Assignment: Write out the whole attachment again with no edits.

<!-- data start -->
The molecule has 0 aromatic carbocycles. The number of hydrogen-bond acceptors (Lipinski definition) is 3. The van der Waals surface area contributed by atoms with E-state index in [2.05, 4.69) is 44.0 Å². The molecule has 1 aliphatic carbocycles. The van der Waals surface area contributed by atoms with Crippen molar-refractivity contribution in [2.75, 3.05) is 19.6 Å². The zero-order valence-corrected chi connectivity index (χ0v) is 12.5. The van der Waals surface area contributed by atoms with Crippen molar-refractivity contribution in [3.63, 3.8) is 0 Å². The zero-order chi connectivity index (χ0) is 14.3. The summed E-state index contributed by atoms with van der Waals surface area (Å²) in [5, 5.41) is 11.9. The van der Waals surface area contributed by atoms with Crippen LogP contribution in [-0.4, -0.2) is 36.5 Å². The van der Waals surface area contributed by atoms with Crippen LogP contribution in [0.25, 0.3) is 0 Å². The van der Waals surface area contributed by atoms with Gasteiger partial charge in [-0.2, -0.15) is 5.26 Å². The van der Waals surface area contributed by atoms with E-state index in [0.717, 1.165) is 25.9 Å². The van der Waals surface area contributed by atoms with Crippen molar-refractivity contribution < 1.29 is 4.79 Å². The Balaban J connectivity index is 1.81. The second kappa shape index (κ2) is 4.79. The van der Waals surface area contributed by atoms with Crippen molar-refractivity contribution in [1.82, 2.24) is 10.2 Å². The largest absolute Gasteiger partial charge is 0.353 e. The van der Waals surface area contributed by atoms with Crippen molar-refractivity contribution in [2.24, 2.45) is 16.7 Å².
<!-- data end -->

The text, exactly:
The molecule has 0 aromatic carbocycles. The number of hydrogen-bond acceptors (Lipinski definition) is 3. The van der Waals surface area contributed by atoms with E-state index in [2.05, 4.69) is 44.0 Å². The molecule has 1 aliphatic carbocycles. The van der Waals surface area contributed by atoms with Crippen molar-refractivity contribution in [2.75, 3.05) is 19.6 Å². The zero-order valence-corrected chi connectivity index (χ0v) is 12.5. The van der Waals surface area contributed by atoms with Crippen molar-refractivity contribution in [3.63, 3.8) is 0 Å². The zero-order chi connectivity index (χ0) is 14.3. The summed E-state index contributed by atoms with van der Waals surface area (Å²) in [5, 5.41) is 11.9. The van der Waals surface area contributed by atoms with Crippen LogP contribution in [-0.4, -0.2) is 36.5 Å². The van der Waals surface area contributed by atoms with Crippen LogP contribution in [0.25, 0.3) is 0 Å². The van der Waals surface area contributed by atoms with Gasteiger partial charge in [-0.2, -0.15) is 5.26 Å². The van der Waals surface area contributed by atoms with E-state index in [0.717, 1.165) is 25.9 Å². The van der Waals surface area contributed by atoms with Crippen molar-refractivity contribution < 1.29 is 4.79 Å². The Balaban J connectivity index is 1.81. The second kappa shape index (κ2) is 4.79. The van der Waals surface area contributed by atoms with Crippen molar-refractivity contribution in [1.82, 2.24) is 10.2 Å². The largest absolute Gasteiger partial charge is 0.353 e. The van der Waals surface area contributed by atoms with Crippen molar-refractivity contribution in [2.24, 2.45) is 16.7 Å².